Simple CTF TryHackMe Walkthrough

9 months ago 161

Today it is time to solve another challenge called “Simple CTF”. It is available at TryHackMe for penetration testing practice. This challenge is of easy difficulty if you have the right basic knowledge and are attentive to little details that are required in the enumeration process. Breakdown of the machine with the redacted flag is as follows.

Level: Easy

Penetration Testing Methodology

Network Scanning Nmap Scan Enumeration Directory Bruteforce Enumerating Webpages Searching for Exploit Downloading SQL Injection Exploit Exploitation Running the SQL Injection Exploit Enumerating the Password Logging in as Mitch user on SSH Reading the User Flag Privilege Escalation Enumerating the Sudo permissions Exploiting the sudo permissions on vim Getting Root access Reading the Root Flag


There are two flags in this machine after booting up the target machine from the TryHackMe: Simple CTF page and IP will be assigned to the machine and will be visible on that page as well. Apart from the two flags, we have the ten questions that are needed to be answered for the completion of this machine. We will answer those questions as their answers appear.

IP address:

Network Scanning

We will start a nmap scan with the- sC for default scripts and -sT for the TCP scan of the target machine.

nmap -sC -sT

We were able to identify three services running on the target machine. FTP or the file transfer protocol service running on the 21 port., 80 with the HTTP service. And last but not the least. 2222 port running the service. Ethernet IP- 1.

Q.1 How many services are running under port 1000?


What is running on the higher port?



We can see that from the nmap scan that the target machine is running anonymous. FTP user access. However, when we tried to access the FTP service, we found that there was a note that was accessible as an anonymous user and it was a rabbit hole for us to go down in. Next, we try to browse the IP address on the browser, as HTTP service was running on the machine and we found the Ubuntu default HTTP works page displayed. Since we don’t have any other clue to move on when decided to perform or directory brute force attack on the target machine using the dirb tool.


By bruteforcing the directories, dirb was able to identify the robot.txt page on the target machine, as well as a directory called Simple. We tried to browse the simple directory using the web browser and found that the target machine has installed CMS made simple CMS

Next, we tried to find any other clues regarding the CMS made simple. But we were unable to do so, so we moved on to the next directory that the dirb found, that is, robot.txt. Upon opening the robot.txt, we found that there is an entry in the disallow section that is /openemr-5_0_1_3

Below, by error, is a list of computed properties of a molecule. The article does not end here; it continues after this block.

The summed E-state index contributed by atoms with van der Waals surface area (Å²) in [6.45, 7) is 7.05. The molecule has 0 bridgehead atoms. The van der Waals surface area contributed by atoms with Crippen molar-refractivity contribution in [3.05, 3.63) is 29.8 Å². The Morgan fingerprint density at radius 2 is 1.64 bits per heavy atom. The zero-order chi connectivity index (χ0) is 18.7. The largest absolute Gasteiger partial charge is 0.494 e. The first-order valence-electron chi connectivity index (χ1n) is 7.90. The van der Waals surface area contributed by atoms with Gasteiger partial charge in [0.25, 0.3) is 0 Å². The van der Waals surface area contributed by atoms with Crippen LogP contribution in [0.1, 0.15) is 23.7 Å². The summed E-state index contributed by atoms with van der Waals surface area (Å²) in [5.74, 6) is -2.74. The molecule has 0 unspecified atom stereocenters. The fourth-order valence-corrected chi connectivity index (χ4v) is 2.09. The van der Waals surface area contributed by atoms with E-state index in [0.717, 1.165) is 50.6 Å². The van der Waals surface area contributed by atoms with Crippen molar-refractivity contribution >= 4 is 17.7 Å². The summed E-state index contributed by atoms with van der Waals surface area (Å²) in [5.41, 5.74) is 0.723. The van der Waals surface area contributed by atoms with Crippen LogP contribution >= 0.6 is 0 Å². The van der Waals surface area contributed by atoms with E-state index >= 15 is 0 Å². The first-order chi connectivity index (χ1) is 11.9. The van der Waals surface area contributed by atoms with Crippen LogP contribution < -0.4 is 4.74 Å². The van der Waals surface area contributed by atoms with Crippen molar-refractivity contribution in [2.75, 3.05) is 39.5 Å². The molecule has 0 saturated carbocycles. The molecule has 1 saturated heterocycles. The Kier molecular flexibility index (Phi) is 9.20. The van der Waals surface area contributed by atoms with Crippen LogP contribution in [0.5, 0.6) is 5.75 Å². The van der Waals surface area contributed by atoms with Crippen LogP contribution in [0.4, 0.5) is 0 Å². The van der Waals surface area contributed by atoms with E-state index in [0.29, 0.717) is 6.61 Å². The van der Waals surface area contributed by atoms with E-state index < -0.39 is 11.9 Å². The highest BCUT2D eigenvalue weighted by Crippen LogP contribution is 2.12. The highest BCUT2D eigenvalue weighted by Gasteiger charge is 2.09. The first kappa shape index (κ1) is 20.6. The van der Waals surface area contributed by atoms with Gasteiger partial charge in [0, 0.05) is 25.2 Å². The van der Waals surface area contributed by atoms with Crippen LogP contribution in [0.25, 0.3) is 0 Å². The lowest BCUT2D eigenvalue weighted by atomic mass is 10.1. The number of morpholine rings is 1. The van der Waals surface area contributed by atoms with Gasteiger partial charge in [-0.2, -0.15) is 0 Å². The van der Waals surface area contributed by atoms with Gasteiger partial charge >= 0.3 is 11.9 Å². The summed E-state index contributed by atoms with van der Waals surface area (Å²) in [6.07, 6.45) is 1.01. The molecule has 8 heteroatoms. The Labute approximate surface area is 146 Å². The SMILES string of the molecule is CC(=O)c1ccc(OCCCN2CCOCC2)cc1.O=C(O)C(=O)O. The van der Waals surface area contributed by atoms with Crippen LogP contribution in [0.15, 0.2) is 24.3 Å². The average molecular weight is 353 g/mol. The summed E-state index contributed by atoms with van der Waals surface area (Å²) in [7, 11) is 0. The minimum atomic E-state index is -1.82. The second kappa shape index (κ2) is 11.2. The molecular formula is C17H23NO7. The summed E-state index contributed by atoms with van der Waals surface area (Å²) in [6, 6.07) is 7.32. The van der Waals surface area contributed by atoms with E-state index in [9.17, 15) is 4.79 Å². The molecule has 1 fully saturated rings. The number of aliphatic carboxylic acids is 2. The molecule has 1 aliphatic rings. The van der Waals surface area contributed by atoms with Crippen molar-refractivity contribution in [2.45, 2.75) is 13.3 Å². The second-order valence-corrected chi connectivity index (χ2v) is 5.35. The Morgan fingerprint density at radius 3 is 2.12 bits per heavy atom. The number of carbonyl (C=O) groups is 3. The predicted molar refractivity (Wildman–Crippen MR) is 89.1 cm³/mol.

We tried opening this particular directory. But we found and 404 error as shown in the image below.

Moving back to the CMS made simple, we tried to search for any possible exploit using searchsploit. Searchsploit was able to find an SQL injection vulnerability running on the CMS Made simple. We downloaded the exploit as shown in the image below.

searchsploit cms made simple searchsploit -m 46635

3. What’s the CVE you’re using against the application?


4. To what kind of vulnerability is the application vulnerable?



We ran the pip for installing some prerequisites that were required to run this particular exploit. After that we. Run the exploit with- u parameter providing the URL for the target machine. Followed by the –crack. And -w with the rockyou.txt wordlist path.

python -u --crack -w /usr/share/wordlists/rockyou.txt

After sequentially running through each and every character with various kinds of entries, such as the salt, username, email, password, etcetera, we were able to decrypt the password as secret.

5. What’s the password?


With the help of the hint provided by the official try Hackney Page, we were able to figure out that the service running on port too too too too was SSH service with the help of the recently extracted credential for the user patch, we were able to. Login as the match user via SSH. Upon logging in, we tried to list the contents of the current directory and found the user dot TXT flag. On the machine.

6. Where can you login with the details obtained?


ssh [email protected] -p 2222 ls cat user.txt

Privilege Escalation

We listed all the binaries that are accessible for the match to run as root and found that the match was able to run women with elevated access.

7. Is there any other user in the home directory? What’s its name?


8. What can you leverage to spawn a privileged shell?


So we use sudo with Wim to invoke an SH shell. We were able to do so without any issues and we got the root shell in no time. We ran the ID command to confirm that the shell that we have is for the root user. We use the CAT command to read the root flag and conclude this machine.

ls /home sudo -l sudo vim -c ":!/bin/sh" id cat /root/root.txt

Author: Pavandeep Singh is a Technical Writer, Researcher, and Penetration Tester. Can be Contacted on Twitter and LinkedIn

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